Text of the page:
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How a Brexit could affect the gold price

The precious metal’s recent run could just be getting started

by SmallCapPower.com | July 7, 2016

Gold was already one of the best-performing asset classes in 2016 before British citizens unexpectedly voted to leave the European Union on June 23. We believe this will turn out to be the most important catalyst for the precious metal since it began its most recent bull run.

How a Brexit could affect the gold price

Despite beginning the New Year below $1,100, gold had failed a few times to hold above the $1,300 level since its upward move began back in January. We feel confident that the Brexit uncertainty will hang over the markets for at least the remainder of 2016, providing a firm support above $1,300.

The most immediate catalyst likely coming gold’s way is U.S. employment data for the month of June, which is expected to be released on July 8. The Labor Department expects 170,000 new jobs to be created during the month.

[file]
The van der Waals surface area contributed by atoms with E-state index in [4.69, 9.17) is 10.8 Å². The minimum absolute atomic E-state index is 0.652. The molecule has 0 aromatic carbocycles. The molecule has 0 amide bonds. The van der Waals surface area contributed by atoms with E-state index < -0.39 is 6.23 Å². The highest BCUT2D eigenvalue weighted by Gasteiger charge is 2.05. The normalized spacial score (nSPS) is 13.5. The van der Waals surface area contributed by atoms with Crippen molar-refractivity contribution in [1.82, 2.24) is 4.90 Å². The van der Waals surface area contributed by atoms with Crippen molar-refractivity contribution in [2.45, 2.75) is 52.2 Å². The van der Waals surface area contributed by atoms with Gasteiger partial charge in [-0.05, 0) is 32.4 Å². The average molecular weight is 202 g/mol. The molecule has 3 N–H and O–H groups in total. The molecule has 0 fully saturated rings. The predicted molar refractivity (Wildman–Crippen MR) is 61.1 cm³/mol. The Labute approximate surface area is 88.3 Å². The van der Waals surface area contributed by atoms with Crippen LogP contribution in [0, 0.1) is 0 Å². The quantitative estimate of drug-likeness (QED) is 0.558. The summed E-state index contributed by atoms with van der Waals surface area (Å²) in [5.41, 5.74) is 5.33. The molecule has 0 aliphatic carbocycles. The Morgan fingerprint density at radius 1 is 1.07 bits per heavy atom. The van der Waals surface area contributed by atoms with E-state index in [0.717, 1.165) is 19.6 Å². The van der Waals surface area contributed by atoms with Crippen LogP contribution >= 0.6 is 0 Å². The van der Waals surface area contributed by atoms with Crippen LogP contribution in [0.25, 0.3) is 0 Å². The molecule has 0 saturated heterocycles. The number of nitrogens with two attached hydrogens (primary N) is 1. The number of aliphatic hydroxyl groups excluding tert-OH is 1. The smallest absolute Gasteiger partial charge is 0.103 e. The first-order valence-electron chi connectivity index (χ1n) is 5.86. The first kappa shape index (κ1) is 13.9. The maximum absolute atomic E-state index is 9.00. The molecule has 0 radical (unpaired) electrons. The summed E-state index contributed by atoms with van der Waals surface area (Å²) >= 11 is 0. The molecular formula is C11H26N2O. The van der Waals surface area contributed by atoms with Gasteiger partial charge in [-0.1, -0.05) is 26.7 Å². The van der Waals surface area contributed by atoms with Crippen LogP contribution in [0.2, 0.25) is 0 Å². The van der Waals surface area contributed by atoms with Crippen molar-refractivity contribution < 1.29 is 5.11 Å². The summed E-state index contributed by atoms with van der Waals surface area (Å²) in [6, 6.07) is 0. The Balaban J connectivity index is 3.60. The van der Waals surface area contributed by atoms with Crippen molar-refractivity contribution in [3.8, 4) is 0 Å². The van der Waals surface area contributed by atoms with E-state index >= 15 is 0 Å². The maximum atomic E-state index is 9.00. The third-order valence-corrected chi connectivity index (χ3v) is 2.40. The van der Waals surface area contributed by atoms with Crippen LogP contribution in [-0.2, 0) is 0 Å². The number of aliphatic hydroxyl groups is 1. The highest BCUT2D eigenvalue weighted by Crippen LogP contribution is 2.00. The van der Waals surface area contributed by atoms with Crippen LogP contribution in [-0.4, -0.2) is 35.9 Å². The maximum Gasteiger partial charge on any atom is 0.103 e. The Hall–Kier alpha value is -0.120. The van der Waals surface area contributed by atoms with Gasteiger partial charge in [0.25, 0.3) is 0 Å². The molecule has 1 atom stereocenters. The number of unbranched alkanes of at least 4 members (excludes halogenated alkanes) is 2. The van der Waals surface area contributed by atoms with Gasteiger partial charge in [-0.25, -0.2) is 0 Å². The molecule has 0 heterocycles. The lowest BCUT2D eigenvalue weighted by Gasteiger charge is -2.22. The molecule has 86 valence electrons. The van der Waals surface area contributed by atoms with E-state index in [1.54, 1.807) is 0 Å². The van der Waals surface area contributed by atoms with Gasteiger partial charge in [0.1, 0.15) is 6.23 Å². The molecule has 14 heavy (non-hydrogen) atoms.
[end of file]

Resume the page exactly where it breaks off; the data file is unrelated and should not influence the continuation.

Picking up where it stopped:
Given May’s dismal 38,000 employment gain, only a figure well above 200,000 will create any potential headwinds for the precious metal.

This all leads to the next U.S. Federal Reserve meeting that is happening during the final week of July. Minutes from the last Federal Open Market Committee meeting (released on July 6) suggested that the impact of a Brexit would need to be more certain before the Fed would decide to raise interest rates again, all of which is good news for gold bulls.

Also helping gold is negative interest rates on long-term debt in Germany, France, Japan and, most recently, Switzerland, which has seen its 50-year interest rates go negative for the first time.

Could the United States be next? In fact, that country’s 10- and 30-year interest rates on July 6 reached all-time lows of 1.32% and 2.1% respectively. According to data released by Fitch Ratings, a record US$11.7 trillion of global sovereign debt has dipped to sub-zero yield territory.

Continue reading this article on SmallCapPower.com.

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